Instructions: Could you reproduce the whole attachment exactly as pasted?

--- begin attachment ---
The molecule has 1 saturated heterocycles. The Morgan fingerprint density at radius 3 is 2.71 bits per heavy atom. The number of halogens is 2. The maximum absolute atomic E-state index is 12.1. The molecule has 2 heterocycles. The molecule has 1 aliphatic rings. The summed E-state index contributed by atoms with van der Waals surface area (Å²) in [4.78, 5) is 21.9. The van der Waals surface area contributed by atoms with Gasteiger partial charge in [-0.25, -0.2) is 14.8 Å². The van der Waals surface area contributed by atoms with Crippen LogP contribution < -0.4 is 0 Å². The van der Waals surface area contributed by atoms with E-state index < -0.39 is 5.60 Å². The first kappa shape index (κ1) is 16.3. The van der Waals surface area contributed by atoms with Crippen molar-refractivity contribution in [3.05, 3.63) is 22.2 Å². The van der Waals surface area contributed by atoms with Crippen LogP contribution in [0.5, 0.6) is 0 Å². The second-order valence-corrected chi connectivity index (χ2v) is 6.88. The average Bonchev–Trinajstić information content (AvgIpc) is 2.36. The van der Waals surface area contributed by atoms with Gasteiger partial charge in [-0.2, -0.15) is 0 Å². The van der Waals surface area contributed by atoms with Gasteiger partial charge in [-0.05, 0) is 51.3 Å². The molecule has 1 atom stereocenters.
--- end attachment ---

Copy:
The molecule has 1 saturated heterocycles. The Morgan fingerprint density at radius 3 is 2.71 bits per heavy atom. The number of halogens is 2. The maximum absolute atomic E-state index is 12.1. The molecule has 2 heterocycles. The molecule has 1 aliphatic rings. The summed E-state index contributed by atoms with van der Waals surface area (Å²) in [4.78, 5) is 21.9. The van der Waals surface area contributed by atoms with Gasteiger partial charge in [-0.25, -0.2) is 14.8 Å². The van der Waals surface area contributed by atoms with Crippen LogP contribution < -0.4 is 0 Å². The van der Waals surface area contributed by atoms with E-state index < -0.39 is 5.60 Å². The first kappa shape index (κ1) is 16.3. The van der Waals surface area contributed by atoms with Crippen molar-refractivity contribution in [3.05, 3.63) is 22.2 Å². The van der Waals surface area contributed by atoms with Crippen LogP contribution in [0.5, 0.6) is 0 Å². The second-order valence-corrected chi connectivity index (χ2v) is 6.88. The average Bonchev–Trinajstić information content (AvgIpc) is 2.36. The van der Waals surface area contributed by atoms with Gasteiger partial charge in [-0.2, -0.15) is 0 Å². The van der Waals surface area contributed by atoms with Gasteiger partial charge in [-0.05, 0) is 51.3 Å². The molecule has 1 atom stereocenters.